Eopteranodon lii was named by paleontologists Lü Junchang and Zhang Baokun in 2005. The only known specimen was discovered in the Lower Cretaceous Yixian Formation of Liaoning, northeastern China. The name Eopteranodon means “dawn toothless wing,” a reference to it being one of the earliest known toothless pterosaurs.
The skeleton is disarticulated, incomplete, and preserved on two limestone slabs. It’s made up of most of the skull, some neck vertebrae, the sternum, shoulders, the majority of the wing bones, and one leg.
The skull is missing much of the area behind the eyes, but otherwise largely complete and would have been about 18 cm (7 inches) long when complete. The toothless beak is very long and triangular, and has a large fenestra that housed the nostrils and a large facial sinus. The upper margin of this fenestra, known as the nasoantorbital fenestra, seem to be higher than the level of the eye. At the rear of the skull, a flattened spike-shaped bone fragment appears to be part of a backwards-pointing crest. In profile the skull has a hump in front of and above the eyes, and the hump and rear spike might have been made taller by soft tissues.
Several neck vertebrae are present and they are notable for being unusually short for a toothless pterosaur. The sternum is large and the wings well muscled, showing that Eopteranodon was a strong flier. Its wingspan was 110 cm (44 inches), about the same as an average gull.
When first named, Lü and Zhang didn’t regard Eopteranodon as an ancestor of the Late Cretaceous Pteranodon, as the name might imply. Instead, they considered it to be a possible ancestor of all Late Cretaceous toothless pterosaurs including the pteranodontids, nyctosaurids, and azhdarchids. Most pterosaur family trees consider that to be an unlikely scenario however, with pteranodontids and nyctosaurids most closely related to the tooth-bearing ornithocheirids, and azhdarchids close to toothless tapejarids, thallasodromids, and chaoyangopterids as well as the tooth-bearing dsungaripterids.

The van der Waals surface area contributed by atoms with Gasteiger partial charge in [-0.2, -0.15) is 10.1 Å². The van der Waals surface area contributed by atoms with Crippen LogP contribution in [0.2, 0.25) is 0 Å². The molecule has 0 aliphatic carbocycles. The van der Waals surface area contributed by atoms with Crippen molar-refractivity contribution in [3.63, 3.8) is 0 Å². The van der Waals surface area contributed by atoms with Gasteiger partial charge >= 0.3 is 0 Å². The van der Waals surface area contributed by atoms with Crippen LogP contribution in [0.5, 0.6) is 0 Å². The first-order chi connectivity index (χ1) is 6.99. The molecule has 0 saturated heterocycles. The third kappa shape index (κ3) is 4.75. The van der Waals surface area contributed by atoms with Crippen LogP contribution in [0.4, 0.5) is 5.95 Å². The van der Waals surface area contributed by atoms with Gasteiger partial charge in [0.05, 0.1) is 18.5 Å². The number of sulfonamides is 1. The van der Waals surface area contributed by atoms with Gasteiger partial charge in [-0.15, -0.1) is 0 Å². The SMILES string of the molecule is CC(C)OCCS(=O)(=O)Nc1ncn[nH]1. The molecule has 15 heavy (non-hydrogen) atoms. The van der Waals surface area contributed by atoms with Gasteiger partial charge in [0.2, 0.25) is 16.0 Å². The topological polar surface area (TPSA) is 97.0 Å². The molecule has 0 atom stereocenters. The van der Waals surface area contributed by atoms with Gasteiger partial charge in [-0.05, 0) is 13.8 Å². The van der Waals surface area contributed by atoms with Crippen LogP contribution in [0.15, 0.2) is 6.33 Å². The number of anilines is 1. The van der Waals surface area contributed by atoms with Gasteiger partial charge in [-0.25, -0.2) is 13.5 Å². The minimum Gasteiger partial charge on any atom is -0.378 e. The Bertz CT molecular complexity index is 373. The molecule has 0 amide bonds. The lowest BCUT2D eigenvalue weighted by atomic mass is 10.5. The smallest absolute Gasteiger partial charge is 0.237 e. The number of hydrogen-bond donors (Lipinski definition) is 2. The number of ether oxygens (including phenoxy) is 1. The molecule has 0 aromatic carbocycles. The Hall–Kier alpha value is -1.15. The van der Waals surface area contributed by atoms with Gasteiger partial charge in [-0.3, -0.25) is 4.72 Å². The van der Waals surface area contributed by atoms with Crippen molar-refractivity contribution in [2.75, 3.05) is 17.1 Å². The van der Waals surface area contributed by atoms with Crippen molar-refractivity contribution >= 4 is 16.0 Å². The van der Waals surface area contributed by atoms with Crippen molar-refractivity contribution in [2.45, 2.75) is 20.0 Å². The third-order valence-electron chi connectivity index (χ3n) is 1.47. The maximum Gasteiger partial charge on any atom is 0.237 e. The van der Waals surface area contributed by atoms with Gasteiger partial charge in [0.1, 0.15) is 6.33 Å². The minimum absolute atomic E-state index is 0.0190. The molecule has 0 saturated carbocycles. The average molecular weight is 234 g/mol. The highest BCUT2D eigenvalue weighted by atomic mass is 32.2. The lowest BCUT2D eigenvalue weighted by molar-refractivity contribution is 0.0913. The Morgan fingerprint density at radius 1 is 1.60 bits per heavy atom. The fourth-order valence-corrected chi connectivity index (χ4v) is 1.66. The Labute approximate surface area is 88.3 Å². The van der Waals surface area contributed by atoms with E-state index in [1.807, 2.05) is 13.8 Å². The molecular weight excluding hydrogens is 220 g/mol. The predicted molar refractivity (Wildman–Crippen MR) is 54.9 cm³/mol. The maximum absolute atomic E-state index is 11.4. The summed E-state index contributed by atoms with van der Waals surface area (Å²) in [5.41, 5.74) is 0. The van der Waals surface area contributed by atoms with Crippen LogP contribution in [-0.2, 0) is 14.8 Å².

The high upper margin of the nasoantorbital fenestra is a feature of the azhdarchids and their closest kin, a lineage known as the azhdarchoids. Within the azhdarchoids, the spike-like crest and short neck vertebrae are most similar to the chaoyangopterids, a poorly known family of pterosaurs known from Lower Cretaceous rocks considered to be the closest relatives of the azhdarchids.
The environment Eopteranodon lived in was temperate and forested with numerous rivers and lakes. Chaoyangopterids like Eopteranodon may have eaten fish, or hunted small animals in the forest.